Physicians and Surgeons. Clairvoyant. Words, "Clairvoyant."
Section 9 of R. L. c. 76, which creates exceptions to the general rule established by § 8 making unlawful the practice of medicine under certain conditions, is to be construed strictly, and the word "clairvoyants," used to describe a class of persons to whom the provisions of § 8 shall not apply, must be given its accurate meaning describing persons who see while in a trance things which by reason of distance or for some other reason ordinarily are not visible.
At the trial of a complaint alleging that a woman defendant, without being lawfully authorized or registered so to do, held herself out as a practitioner of medicine and practiced medicine in violation of R. L. c. 76, § 8, the defense relied upon was that what the defendant had done was as a clairvoyant and was within the exception established by § 9 of the statute. There was evidence that the defendant, when consulted by a patient, went into a trance, while in the trance gave advice, and on coming out of the trance furnished the patient with medicine. The judge instructed the jury that the defendant, although a clairvoyant, was not within the exception specified in § 9 if, "for the cure, prevention or alleviation of any pain, disease or ailment of those seeking treatment from the defendant, she prescribed or directed any drug or medicine, with the expectation of receiving compensation therefor." Held, that the instruction was right.
COMPLAINT , received and sworn to in the Police Court of Springfield on December 31, 1913, charging that the defendant, without being lawfully authorized or registered to practice medicine in this Commonwealth, held herself out as such a practitioner and practiced and attempted to practice medicine.
On appeal to the Superior Court the case was tried before Aiken, C. J. The material facts which the evidence tended to prove and a portion of the charge to which the defendant excepted are stated in the opinion. The jury returned a verdict of guilty; and the defendant alleged exceptions.
The case was submitted on briefs.
W. A. Davenport, for the defendant.
J. O'Shea, District Attorney, for the Commonwealth.
LORING, J. The defendant was convicted of practicing medicine in violation of R. L. c. 76, § 8. Her defense was that what
she did was done by her as a clairvoyant within the last clause of R. L. c. 76, § 9. The Commonwealth introduced evidence that two men called on her for treatment; that while asleep, holding the patient's hands, she gave advice to the first and told the second the nature of his sickness; and that in both cases she furnished the patients with medicine for which she was paid. The defendant took the stand in her own behalf and testified that she was not learned in diseases or in medicine; that when consulted by a patient she went into a trance and that while in the trance she was told by "occult force" what the matter with the patient was and what remedy to prescribe; and that on coming out of the trance she prescribed what had been revealed to her while she was in it.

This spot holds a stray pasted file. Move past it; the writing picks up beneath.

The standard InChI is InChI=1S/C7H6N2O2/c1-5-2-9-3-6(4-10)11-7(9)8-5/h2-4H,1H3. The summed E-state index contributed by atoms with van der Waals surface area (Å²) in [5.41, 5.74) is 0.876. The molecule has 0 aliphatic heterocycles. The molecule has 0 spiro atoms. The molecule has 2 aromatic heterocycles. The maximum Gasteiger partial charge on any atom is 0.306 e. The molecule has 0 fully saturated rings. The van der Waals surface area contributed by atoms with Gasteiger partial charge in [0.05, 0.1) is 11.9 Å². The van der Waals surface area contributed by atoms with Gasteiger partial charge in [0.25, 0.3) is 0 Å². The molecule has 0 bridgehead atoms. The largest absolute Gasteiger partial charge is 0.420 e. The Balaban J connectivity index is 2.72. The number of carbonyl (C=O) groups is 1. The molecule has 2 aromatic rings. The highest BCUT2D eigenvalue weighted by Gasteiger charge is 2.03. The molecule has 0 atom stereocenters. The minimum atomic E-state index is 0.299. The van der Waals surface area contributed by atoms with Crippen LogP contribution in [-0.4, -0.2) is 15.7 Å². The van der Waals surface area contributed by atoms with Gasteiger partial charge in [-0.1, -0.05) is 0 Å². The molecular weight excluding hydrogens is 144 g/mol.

The judge instructed the jury "that, although she [the defendant] be a clairvoyant, in her line of practice, she is not within the exception specified in the statute, if, for the cure, prevention or alleviation of any pain, disease or ailment of those seeking treatment from the defendant, she prescribed or directed any drug or medicine, with the expectation of receiving compensation therefor." To this an exception was taken.
Possibly the word "clairvoyant" might be interpreted to include one who hears communications made by "occult force" while in a trance. But in the accurate and indeed in the ordinary meaning of the word it is confined to a person who sees, while in a trance, things which by reason of distance or for other reasons are not ordinarily visible. We are of opinion that § 9 of R. L. c. 76, in creating exceptions to the general rule established by § 8 of that act, is to be construed strictly. It follows that the word "clairvoyant" must be construed accurately. So construed, it does not authorize a defendant to prescribe medicines revealed to his hearing by "occult force" while in a trance. The instruction given was right and the entry must be